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Judges order new trial following juror issue

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A case involving the issue of a prosecutor’s use of a peremptory strike against an African-American member of the jury pool has appeared before the 7th Circuit Court of Appeals for the third time. This time, the judges vacated the two defendants’ murder and robbery convictions and ordered a new trial.

Styles Taylor and Keon Thomas, who are both African-American, were tried on charges of murder and armed robbery for the killing of a white gun store owner. The government sought the death penalty for both, although it wasn’t clear who actually shot the owner.

At issue is the peremptory strike of African-American juror Heshla Watson. She said during voir dire she wouldn’t be able to impose the death penalty on a non-shooter. When the District Court denied striking her because of her reservations about imposing the death penalty, the prosecutor then used the peremptory strike to remove her. The prosecutor used another peremptory strike to remove the next potential juror, another African-American. The defendants raised a Batson challenge, but the District Court denied it.

Taylor and Thomas were sentenced to life in prison. On the first appeal, the 7th Circuit ordered a limited remand for the District Court to supplement the record with its rationale for rejecting the Batson challenge to the use of the peremptory strike to remove Watson. The District Court found the prosecutor’s rational credible. On appeal again, the 7th Circuit remanded again on the same issue. This time, the prosecutor introduced seven new reasons, beyond Watson’s response during voir dire to the non-shooter question, as to why she was stricken. Again, the District Court credited the government’s nonracial reasons for striking Watson.

In United States of America v. Styles Taylor and Keon Thomas, Nos. 05-2007, 05-2008, 09-1291, the judges relied on Miller-El v. Cockrell, 537 U.S. 322, 338-39 (2003), which instructs that when ruling on a Batson challenge, the trial court should consider only the reasons initially given to support the challenged strike, not reasons offered after the fact.

“In this case, when the Batson challenge was made, the only reason offered by the prosecutor to justify striking Watson was her response to the non-shooter question. As such, on remand the court should have limited its inquiry and analysis to exploring that very question. But the remand hearing went much further," wrote Judge Diane Sykes.

Accepting the new, unrelated reasons extending well beyond the prosecutor’s original justification for striking Watson was clear error, and the government’s reliance on these additional reasons raises the specter of pretext, she continued. Because it’s “not possible to parse the district court’s decision, separating the permissible from the impermissible reasons supporting the court’s credibility finding,” the judges ordered a new trial.

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  1. Just an aside, but regardless of the outcome, I 'm proud of Judge William Hughes. He was the original magistrate on the Home place issue. He ruled for Home Place, and was primaried by Brainard for it. Their tool Poindexter failed to unseat Hughes, who won support for his honesty and courage throughout the county, and he was reelected Judge of Hamilton County's Superior Court. You can still stand for something and survive. Thanks, Judge Hughes!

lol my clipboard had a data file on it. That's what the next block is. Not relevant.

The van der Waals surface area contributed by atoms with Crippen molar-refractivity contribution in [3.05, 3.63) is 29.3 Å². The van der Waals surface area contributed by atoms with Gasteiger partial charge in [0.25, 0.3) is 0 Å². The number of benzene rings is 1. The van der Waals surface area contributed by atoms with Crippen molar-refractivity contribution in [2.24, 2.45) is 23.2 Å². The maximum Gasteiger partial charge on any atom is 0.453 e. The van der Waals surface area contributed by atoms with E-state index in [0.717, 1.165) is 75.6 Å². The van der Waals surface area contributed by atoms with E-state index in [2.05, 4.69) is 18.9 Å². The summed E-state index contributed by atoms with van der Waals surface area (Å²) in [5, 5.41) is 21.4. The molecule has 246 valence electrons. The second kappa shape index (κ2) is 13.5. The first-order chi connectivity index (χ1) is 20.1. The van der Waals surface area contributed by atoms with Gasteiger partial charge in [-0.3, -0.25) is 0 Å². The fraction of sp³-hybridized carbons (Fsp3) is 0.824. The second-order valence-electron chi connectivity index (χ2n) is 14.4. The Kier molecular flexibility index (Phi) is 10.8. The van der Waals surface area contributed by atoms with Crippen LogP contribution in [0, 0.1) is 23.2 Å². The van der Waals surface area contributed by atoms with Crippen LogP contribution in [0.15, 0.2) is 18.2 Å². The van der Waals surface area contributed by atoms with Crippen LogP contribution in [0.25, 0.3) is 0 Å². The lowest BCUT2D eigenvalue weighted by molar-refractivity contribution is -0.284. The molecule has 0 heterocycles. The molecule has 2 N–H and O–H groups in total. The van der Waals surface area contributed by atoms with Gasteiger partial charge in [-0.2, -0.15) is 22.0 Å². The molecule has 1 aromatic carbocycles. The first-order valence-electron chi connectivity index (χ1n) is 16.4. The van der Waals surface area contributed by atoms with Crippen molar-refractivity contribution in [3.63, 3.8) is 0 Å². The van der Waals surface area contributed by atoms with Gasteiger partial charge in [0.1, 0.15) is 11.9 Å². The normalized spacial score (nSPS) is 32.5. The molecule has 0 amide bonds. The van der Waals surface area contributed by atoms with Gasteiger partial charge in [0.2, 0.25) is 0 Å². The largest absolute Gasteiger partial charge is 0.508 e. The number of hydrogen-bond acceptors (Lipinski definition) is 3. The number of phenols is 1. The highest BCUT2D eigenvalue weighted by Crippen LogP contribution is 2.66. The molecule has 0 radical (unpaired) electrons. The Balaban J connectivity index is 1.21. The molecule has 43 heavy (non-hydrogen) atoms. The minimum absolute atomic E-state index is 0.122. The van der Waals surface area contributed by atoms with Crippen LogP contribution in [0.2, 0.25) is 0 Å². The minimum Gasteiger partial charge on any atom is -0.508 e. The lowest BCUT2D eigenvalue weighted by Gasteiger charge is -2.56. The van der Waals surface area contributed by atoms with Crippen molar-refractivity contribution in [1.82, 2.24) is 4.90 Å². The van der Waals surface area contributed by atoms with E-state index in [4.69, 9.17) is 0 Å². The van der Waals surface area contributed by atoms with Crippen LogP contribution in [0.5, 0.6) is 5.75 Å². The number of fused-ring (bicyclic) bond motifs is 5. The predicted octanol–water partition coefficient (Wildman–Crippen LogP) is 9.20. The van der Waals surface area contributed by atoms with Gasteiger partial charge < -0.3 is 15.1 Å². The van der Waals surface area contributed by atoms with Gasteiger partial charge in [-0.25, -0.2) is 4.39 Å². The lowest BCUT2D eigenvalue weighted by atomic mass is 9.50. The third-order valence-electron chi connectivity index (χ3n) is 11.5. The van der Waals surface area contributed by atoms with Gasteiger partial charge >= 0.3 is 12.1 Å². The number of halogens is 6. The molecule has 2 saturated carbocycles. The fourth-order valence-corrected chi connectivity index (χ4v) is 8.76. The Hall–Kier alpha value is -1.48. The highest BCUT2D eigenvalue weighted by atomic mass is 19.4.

2. CCHP's real accomplishment is the 2015 law signed by Gov Pence that basically outlaws any annexation that is forced where a 65% majority of landowners in the affected area disagree. Regardless of whether HP wins or loses, the citizens of Indiana will not have another fiasco like this. The law Gov Pence signed is a direct result of this malgovernance.

  3. I gave tempparry guardship to a friend of my granddaughter in 2012. I went to prison. I had custody. My daughter went to prison to. We are out. My daughter gave me custody but can get her back. She was not order to give me custody . but now we want granddaughter back from friend. She's 14 now. What rights do we have

  4. This sure is not what most who value good governance consider the Rule of Law to entail: "In a letter dated March 2, which Brizzi forwarded to IBJ, the commission dismissed the grievance “on grounds that there is not reasonable cause to believe that you are guilty of misconduct.”" Yet two month later reasonable cause does exist? (Or is the commission forging ahead, the need for reasonable belief be damned? -- A seeming violation of the Rules of Profession Ethics on the part of the commission) Could the rule of law theory cause one to believe that an explanation is in order? Could it be that Hoosier attorneys live under Imperial Law (which is also a t-word that rhymes with infamy) in which the Platonic guardians can do no wrong and never owe the plebeian class any explanation for their powerful actions. (Might makes it right?) Could this be a case of politics directing the commission, as celebrated IU Mauer Professor (the late) Patrick Baude warned was happening 20 years ago in his controversial (whisteblowing) ethics lecture on a quite similar topic: http://www.repository.law.indiana.edu/cgi/viewcontent.cgi?article=1498&context=ilj

  5. I have a case presently pending cert review before the SCOTUS that reveals just how Indiana regulates the bar. I have been denied licensure for life for holding the wrong views and questioning the grand inquisitors as to their duties as to state and federal constitutional due process. True story: https://www.scribd.com/doc/299040839/2016Petitionforcert-to-SCOTUS Shorter, Amici brief serving to frame issue as misuse of govt licensure: https://www.scribd.com/doc/312841269/Thomas-More-Society-Amicus-Brown-v-Ind-Bd-of-Law-Examiners

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